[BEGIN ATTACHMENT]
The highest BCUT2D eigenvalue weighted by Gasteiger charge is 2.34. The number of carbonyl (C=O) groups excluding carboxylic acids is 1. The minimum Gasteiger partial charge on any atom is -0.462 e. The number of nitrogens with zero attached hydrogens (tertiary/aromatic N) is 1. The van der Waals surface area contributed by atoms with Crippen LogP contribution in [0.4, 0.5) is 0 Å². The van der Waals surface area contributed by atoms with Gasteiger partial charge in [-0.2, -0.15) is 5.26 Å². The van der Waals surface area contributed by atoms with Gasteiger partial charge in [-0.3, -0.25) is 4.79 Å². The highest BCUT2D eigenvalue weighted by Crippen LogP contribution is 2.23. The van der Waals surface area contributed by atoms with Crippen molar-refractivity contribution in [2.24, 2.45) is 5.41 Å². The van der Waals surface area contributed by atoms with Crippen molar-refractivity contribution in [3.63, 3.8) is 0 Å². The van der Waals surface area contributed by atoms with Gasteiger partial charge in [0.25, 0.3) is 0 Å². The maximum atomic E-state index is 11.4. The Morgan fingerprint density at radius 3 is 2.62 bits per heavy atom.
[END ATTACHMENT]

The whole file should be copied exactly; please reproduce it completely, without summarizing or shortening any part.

The highest BCUT2D eigenvalue weighted by Gasteiger charge is 2.34. The number of carbonyl (C=O) groups excluding carboxylic acids is 1. The minimum Gasteiger partial charge on any atom is -0.462 e. The number of nitrogens with zero attached hydrogens (tertiary/aromatic N) is 1. The van der Waals surface area contributed by atoms with Crippen LogP contribution in [0.4, 0.5) is 0 Å². The van der Waals surface area contributed by atoms with Gasteiger partial charge in [-0.2, -0.15) is 5.26 Å². The van der Waals surface area contributed by atoms with Gasteiger partial charge in [-0.3, -0.25) is 4.79 Å². The highest BCUT2D eigenvalue weighted by Crippen LogP contribution is 2.23. The van der Waals surface area contributed by atoms with Crippen molar-refractivity contribution in [2.24, 2.45) is 5.41 Å². The van der Waals surface area contributed by atoms with Crippen molar-refractivity contribution in [3.63, 3.8) is 0 Å². The van der Waals surface area contributed by atoms with Gasteiger partial charge in [0.25, 0.3) is 0 Å². The maximum atomic E-state index is 11.4. The Morgan fingerprint density at radius 3 is 2.62 bits per heavy atom.